No.

13-461

Supreme Court of the United States
___________

IN THE

AMERICAN BROADCASTING COMPANIES, INC.; DISNEY ENTERPRISES, INC.; CBS BROADCASTING INC.; CBS STUDIOS INC.; NBCUNIVERSAL MEDIA, LLC; NBC STUDIOS, LLC; UNIVERSAL NETWORK TELEVISION, LLC; TELEMUNDO NETWORK GROUP LLC; WNJU–TV BROADCASTING LLC; WNET; THIRTEEN PRODUCTIONS, LLC; FOX TELEVISION STATIONS, INC.; TWENTIETH CENTURY FOX FILM CORPORATION; WPIX, LLC; UNIVISION TELEVISION GROUP, INC.; THE UNIVISION NETWORK LIMITED PARTNERSHIP; AND PUBLIC BROADCASTING SERVICE Petitioners, v. AEREO, INC., F/K/A BAMBOOM LABS, INC., Respondent. ___________ On Petition for Writ of Certiorari to the United States Court of Appeals for the Second Circuit ___________ REPLY BRIEF FOR PETITIONERS ___________ Paul M. Smith* Matthew E. Price JENNER & BLOCK LLP 1099 New York Ave. NW Suite 900 Washington, DC 20001 (202) 639-6060 psmith@jenner.com Paul D. Clement† Counsel of Record Erin E. Murphy BANCROFT PLLC 1919 M Street NW Suite 470 Washington, DC 20036 (202) 234-0090 pclement@bancroftpllc.com

Additional Counsel Information on Inside Cover

Richard L. Stone* Amy M. Gallegos JENNER & BLOCK LLP 633 West 5th Street Los Angeles, CA 90071 (213) 239-5100
*

Bruce P. Keller† Jeffrey P. Cunard DEBEVOISE & PLIMPTON LLP 919 Third Avenue, 31st Floor New York, NY 10022 (212) 909-6000

Counsel for Petitioners WNET; THIRTEEN Productions, LLC; Fox Television Stations, Inc.; Twentieth Century Fox Film Corporation; WPIX, LLC; Univision Television Group, Inc.; The Univision Network Limited Partnership; and Public Broadcasting Service.

Counsel for Petitioners American Broadcasting Companies, Inc.; Disney Enterprises, Inc.; CBS Broadcasting Inc.; CBS Studios Inc.; NBCUniversal Media, LLC; NBC Studios, LLC; Universal Network Television, LLC; Telemundo Network Group LLC; and WNJU–TV Broadcasting LLC.

i TABLE OF CONTENTS TABLE OF AUTHORITIES ........................................... ii REPLY BRIEF .................................................................. 1 I. II. The Decision Below Is Deeply Flawed. ............... 1 As All Agree, The Decision Below Merits This Court’s Immediate Review. .......................... 7

CONCLUSION ................................................................. 10

ii TABLE OF AUTHORITIES CASES Capital Cities Cable, Inc. v. Crisp, 467 U.S. 691 (1984) ..................................................................... 4 Fortnightly Corp. v. United Artists Television, Inc., 392 U.S. 390 (1968)............................... 3, 5 Fox Television Stations, Inc. v. BarryDriller Content Sys. PLC, 915 F. Supp. 2d 1138 (C.D. Cal. 2012) ....................................................... 2, 7 Fox Television Stations, Inc. v. FilmOn X LLC, No. CV 13-758, __ F. Supp. 2d __, 2013 WL 4763414 (D.D.C. Sept. 5, 2013) ............. 2, 7 Metro-Goldwyn-Mayer Studios Inc. v. Grokster, Ltd., 545 U.S. 913 (2005) ................................... 8 Morrison v. Olson, 487 U.S. 654 (1988) ........................ 4 STATUTES 17 U.S.C. §101 .................................................................. 6 OTHER AUTHORITIES Jane C. Ginsburg, WNET v. Aereo: The Second Circuit Persists in Poor (Cable)Vision, Media Inst., April 23, 2013, www.mediainstitute.org/IPI/2013/042313.p hp .................................................................................. 2 2 Paul Goldstein, Goldstein on Copyright §7.7.2 (3d ed. Supp. 2013-1) ....................................... 2 https://aereo.com (last visited Dec. 20, 2013) .............. 3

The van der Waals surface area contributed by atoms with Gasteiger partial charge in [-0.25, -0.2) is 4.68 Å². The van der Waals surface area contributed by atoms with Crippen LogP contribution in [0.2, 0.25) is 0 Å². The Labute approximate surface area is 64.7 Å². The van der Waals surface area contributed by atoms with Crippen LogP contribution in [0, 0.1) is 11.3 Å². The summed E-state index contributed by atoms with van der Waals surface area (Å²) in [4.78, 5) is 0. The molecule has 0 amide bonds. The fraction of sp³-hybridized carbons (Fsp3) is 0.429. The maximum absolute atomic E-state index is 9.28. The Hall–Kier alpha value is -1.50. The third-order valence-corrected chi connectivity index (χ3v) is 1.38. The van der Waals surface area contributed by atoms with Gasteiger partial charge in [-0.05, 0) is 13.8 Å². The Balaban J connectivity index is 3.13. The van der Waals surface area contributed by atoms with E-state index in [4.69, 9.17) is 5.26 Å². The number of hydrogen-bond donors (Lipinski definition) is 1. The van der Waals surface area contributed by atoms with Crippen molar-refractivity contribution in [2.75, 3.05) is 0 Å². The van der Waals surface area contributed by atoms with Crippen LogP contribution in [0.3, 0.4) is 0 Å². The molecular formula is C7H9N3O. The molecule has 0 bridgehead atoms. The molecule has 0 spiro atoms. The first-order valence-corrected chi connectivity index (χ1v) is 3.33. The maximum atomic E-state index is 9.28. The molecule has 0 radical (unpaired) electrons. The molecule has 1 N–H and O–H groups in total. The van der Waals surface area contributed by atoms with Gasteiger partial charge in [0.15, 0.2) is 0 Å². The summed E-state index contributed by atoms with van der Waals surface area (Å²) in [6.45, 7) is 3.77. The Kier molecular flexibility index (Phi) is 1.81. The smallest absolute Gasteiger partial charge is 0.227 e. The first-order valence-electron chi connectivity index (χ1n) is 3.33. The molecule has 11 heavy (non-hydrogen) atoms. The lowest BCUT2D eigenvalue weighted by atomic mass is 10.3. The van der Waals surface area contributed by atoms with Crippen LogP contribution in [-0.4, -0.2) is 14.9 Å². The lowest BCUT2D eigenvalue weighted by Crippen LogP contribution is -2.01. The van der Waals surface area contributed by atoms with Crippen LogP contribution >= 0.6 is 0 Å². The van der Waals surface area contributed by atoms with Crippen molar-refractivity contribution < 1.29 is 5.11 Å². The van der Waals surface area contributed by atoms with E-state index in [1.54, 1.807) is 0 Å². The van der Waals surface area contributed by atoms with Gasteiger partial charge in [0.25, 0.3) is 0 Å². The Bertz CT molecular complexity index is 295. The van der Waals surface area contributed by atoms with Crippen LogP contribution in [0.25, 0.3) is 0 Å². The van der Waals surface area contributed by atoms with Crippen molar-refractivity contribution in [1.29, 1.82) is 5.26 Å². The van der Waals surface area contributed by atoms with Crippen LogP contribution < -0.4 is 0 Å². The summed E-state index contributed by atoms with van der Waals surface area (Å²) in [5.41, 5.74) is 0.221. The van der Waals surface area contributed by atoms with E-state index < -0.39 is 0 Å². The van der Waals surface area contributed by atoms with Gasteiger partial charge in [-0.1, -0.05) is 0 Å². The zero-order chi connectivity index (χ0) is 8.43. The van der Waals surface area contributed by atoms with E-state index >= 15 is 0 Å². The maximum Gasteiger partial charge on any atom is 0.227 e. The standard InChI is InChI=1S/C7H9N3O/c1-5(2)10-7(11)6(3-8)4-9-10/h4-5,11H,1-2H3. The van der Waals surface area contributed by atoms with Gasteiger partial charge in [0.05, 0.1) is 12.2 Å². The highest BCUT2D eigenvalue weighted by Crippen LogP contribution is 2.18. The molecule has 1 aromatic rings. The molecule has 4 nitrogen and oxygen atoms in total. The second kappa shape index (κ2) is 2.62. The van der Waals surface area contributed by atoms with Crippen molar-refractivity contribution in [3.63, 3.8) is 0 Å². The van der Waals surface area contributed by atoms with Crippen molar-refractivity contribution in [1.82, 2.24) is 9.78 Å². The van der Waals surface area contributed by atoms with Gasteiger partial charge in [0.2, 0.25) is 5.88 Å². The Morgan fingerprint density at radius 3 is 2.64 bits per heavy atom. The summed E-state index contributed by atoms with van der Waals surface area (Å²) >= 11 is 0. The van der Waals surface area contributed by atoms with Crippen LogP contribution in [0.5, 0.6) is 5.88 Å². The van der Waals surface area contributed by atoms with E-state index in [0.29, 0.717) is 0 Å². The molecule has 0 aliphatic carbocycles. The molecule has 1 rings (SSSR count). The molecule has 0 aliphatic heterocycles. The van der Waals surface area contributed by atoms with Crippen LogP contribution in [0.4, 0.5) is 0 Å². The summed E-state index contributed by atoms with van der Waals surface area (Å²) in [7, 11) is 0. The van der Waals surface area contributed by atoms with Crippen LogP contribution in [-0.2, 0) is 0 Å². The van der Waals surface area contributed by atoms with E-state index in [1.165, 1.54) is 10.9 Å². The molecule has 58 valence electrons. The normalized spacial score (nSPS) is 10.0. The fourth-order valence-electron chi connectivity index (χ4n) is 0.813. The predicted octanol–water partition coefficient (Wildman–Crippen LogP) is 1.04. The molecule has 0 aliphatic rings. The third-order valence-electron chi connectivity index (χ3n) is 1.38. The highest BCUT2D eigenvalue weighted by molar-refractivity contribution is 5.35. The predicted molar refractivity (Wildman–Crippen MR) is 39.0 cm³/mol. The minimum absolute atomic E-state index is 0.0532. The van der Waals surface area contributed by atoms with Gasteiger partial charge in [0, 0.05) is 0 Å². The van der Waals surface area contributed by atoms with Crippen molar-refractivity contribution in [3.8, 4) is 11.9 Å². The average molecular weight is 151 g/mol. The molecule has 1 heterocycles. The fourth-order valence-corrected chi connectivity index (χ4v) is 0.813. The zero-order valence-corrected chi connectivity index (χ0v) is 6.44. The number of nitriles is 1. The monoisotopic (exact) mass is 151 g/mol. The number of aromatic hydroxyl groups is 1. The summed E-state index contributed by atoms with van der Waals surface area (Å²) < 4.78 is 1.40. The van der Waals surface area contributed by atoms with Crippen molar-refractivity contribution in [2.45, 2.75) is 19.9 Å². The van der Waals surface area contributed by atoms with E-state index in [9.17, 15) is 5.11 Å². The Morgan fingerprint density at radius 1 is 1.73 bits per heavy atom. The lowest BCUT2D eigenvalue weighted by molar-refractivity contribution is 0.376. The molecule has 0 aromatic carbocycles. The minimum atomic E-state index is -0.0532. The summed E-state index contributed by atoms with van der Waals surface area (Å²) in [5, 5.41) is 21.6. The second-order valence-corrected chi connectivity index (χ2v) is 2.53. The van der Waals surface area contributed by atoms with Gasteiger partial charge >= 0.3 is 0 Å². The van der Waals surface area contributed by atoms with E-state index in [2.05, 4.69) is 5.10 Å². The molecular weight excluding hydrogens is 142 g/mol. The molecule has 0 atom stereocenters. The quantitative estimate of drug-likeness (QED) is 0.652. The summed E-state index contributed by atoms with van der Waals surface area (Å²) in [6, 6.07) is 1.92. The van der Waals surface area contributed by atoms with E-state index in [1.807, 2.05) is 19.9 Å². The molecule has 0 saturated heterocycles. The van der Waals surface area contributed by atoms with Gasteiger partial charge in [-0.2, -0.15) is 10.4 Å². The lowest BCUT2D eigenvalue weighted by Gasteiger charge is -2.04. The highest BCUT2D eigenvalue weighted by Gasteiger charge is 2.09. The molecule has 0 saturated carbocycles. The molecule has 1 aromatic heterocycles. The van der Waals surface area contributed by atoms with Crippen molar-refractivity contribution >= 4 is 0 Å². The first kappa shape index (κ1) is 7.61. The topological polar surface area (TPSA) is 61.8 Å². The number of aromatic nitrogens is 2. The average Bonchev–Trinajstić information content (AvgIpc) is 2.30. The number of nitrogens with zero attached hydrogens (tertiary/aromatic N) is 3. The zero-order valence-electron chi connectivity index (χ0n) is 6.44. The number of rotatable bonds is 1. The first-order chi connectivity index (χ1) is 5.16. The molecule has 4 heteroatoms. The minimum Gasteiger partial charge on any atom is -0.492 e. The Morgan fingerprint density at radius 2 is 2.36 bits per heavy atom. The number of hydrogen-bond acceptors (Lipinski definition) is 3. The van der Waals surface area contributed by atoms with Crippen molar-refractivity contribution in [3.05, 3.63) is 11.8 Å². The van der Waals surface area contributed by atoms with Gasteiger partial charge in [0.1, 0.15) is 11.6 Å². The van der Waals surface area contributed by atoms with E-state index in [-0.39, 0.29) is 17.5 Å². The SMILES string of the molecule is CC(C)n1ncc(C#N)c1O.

iii Jeffrey Malkan, The Public Performance Problem in Cartoon Network LP v. CSC Holdings, Inc., 89 Or. L. Rev. 505 (2010) ................ 2 Eric Pfanner, Music Industry Sales Rise, and Digital Revenue Gets the Credit, N.Y. Times, Feb. 27, 2013, at B3 ....................................... 8

1 REPLY BRIEF Aereo’s response brief gets a great deal wrong, but it gets one important thing right: This exceptionally important case warrants this Court’s immediate review. The decision below approves a business model designed to achieve the for-profit exploitation of the copyrighted works of others on a massive scale. Aereo offers consumers the opportunity to “watch TV live,” as its tagline proclaims, for less than its cable and satellite competitors precisely because, unlike those competitors, Aereo pays nothing for the content it offers. Common sense dictates that Congress could not plausibly have intended that result, and the plain text and statutory history of the Copyright Act’s Transmit Clause readily confirm that it did not. Although courts outside the Second Circuit have had little trouble recognizing as much, the Second Circuit’s contrary conclusion threatens to have a distorting—and quite likely irreversible— effect on the broadcast television industry unless this Court intervenes expeditiously. The Court should grant certiorari and reject the lower court’s nonsensical conclusion that the Transmit Clause—which was explicitly enacted to prevent third parties from transmitting broadcast television via “any device or process” to paying strangers without authorization from copyright holders—somehow fails to reach a service unabashedly designed to do just that. I. The Decision Below Is Deeply Flawed. As explained at length in the petition, and underscored in numerous briefs of concerned amici, the decision below is wrong, is in conflict with the law else-

2 where, and clearly merits this Court’s review now. Aereo concedes the last two points, but strains mightily to suggest that the decision below—or at least its result— is correct on the merits. There will be time enough to respond fully to Aereo’s deeply flawed merits contentions if this Court grants plenary review, but a few of Aereo’s more dubious propositions should be corrected immediately. Aereo’s response brief expends relatively little effort defending the reasoning of the decision below—and understandably so. As courts and commentators alike have explained, the Second Circuit’s convoluted reading of the Transmit Clause cannot be reconciled with the plain text of the statute or Congress’ manifest intent. See, e.g., Pet. 24-26, Fox Television Stations, Inc. v. FilmOn X LLC, No. CV 13-758, __ F. Supp. 2d __, 2013 WL 4763414, at *12-*14 (D.D.C. Sept. 5, 2013); Fox Television Stations, Inc. v. BarryDriller Content Sys. PLC, 915 F. Supp. 2d 1138, 1144-46 (C.D. Cal. 2012); Jane C. Ginsburg, WNET v. Aereo: The Second Circuit Persists in Poor (Cable)Vision, Media Inst., April 23, 2013, www.mediainstitute.org/IPI/2013/042313.php; 2 Paul Goldstein, Goldstein on Copyright §7.7.2, at 7:168 (3d ed. Supp. 2013-1); Jeffrey Malkan, The Public Performance Problem in Cartoon Network LP v. CSC Holdings, Inc., 89 Or. L. Rev. 505, 532 (2010). Rather than defend the Second Circuit’s reasoning, Aereo devotes substantial effort to attempting to recast itself as something it plainly is not—a mere supplier of equipment that individuals may use to enhance their “private reception of broadcast television.” Resp. Br. 16. Make no mistake about it. Aereo is not a hardware supplier. It offers a subscription service. That sub-